Florida deputies to be tried for shooting disabled man

law news, legal news, verdict, settlementThe U.S. Court of Appeals for the Eleventh Circuit ruled that two Brevard County Deputy Sheriffs must stand trial for their shooting of an unarmed man inside his home, when family members asked law enforcement officers to Baker Act the disabled man. The appellate panel, consisting of Circuit Judges Adalberto Jordan, Britt Grant, and Frank Hull, reversed an order granting summary judgment in favor of the officers, finding that significant factual issues must be decided by the jury. The deputies fired thirteen bullets at the victim, eleven of which went through a closed door with the victim standing inside his home where he lived alone snice his elderly parents died two months earlier. Eight bullets struck Christopher Greer through the closed door, resulting in his fatal injuries at the scene. The case will now return to the District Court for the Middle District of Florida for a jury trial on the Civil Rights and excessive force counts.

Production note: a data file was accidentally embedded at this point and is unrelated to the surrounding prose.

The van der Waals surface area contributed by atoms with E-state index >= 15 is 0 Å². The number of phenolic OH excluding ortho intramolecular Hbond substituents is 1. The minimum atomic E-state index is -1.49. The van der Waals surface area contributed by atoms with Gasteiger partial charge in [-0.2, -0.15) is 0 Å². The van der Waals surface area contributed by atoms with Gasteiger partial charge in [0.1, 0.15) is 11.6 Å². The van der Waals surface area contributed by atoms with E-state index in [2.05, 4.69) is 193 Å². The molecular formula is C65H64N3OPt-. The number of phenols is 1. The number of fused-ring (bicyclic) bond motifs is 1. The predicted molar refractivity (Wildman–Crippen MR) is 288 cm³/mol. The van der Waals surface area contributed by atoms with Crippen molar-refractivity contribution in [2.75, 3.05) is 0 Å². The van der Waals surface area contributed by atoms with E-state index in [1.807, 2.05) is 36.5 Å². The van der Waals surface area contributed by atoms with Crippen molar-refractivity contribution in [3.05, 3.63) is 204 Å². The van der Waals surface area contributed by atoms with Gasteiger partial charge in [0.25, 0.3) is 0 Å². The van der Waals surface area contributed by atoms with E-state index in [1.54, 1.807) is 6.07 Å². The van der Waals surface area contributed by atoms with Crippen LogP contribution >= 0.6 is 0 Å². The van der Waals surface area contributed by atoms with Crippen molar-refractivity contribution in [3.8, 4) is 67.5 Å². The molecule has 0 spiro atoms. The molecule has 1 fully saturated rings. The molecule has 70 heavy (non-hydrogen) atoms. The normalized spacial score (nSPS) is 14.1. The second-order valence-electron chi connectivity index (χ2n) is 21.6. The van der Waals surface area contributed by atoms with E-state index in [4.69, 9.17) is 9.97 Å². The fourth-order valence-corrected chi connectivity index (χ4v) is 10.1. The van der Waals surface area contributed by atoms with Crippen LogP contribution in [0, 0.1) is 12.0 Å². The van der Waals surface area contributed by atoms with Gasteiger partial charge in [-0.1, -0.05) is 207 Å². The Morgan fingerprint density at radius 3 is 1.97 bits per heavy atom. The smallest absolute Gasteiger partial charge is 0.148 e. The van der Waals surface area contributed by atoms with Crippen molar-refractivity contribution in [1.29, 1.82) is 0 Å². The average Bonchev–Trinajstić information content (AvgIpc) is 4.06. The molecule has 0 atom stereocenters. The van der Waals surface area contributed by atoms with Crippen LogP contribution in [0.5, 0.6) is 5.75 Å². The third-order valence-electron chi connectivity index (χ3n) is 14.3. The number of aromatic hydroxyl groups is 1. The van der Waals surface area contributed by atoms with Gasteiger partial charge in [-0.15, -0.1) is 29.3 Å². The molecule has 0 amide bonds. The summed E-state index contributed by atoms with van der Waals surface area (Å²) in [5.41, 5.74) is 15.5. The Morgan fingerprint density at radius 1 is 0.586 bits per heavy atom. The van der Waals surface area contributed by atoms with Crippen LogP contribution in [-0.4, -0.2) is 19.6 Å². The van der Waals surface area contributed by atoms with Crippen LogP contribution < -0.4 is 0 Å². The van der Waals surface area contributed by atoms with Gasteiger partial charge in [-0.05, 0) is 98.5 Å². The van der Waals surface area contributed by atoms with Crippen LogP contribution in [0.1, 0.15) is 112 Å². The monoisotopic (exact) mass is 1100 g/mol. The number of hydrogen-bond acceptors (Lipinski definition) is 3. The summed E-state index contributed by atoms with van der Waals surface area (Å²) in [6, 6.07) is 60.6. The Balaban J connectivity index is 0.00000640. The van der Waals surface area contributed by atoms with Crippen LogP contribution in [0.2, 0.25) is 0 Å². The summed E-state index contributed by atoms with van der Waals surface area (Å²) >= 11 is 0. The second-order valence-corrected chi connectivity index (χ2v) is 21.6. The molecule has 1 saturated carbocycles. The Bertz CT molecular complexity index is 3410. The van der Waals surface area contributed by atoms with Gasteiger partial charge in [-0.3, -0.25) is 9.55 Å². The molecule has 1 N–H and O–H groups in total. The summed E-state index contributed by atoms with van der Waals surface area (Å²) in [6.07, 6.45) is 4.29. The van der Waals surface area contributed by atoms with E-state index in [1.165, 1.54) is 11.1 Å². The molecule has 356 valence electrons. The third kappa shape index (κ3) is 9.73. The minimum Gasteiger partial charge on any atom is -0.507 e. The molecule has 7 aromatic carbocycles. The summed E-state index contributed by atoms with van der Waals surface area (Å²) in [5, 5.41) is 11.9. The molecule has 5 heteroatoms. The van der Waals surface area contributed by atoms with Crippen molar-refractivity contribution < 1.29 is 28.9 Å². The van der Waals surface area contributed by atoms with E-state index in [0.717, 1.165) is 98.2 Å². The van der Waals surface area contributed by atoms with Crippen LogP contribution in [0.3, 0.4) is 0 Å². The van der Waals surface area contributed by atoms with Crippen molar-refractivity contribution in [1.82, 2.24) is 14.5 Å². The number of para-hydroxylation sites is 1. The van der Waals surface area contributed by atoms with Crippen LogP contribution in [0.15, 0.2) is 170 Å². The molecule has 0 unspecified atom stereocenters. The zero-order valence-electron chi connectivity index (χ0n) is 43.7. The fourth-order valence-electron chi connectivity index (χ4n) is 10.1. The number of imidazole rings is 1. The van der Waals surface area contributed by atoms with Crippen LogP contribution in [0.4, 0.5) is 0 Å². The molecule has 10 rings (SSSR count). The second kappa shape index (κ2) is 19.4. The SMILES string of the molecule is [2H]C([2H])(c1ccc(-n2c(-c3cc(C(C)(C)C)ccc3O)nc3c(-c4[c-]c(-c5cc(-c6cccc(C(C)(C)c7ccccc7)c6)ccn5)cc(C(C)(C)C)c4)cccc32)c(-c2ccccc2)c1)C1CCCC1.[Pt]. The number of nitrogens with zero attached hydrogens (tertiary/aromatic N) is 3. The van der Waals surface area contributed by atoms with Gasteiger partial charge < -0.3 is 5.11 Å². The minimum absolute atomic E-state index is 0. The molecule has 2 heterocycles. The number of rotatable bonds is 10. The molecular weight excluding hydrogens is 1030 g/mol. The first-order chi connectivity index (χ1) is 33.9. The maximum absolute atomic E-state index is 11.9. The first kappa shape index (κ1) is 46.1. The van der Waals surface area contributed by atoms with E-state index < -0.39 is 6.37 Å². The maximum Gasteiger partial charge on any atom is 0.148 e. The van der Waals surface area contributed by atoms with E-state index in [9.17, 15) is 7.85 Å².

The Eleventh Circuit held that “the task of weighing the credibility of police testimony against other evidence is the stuff of which jury trials are made.”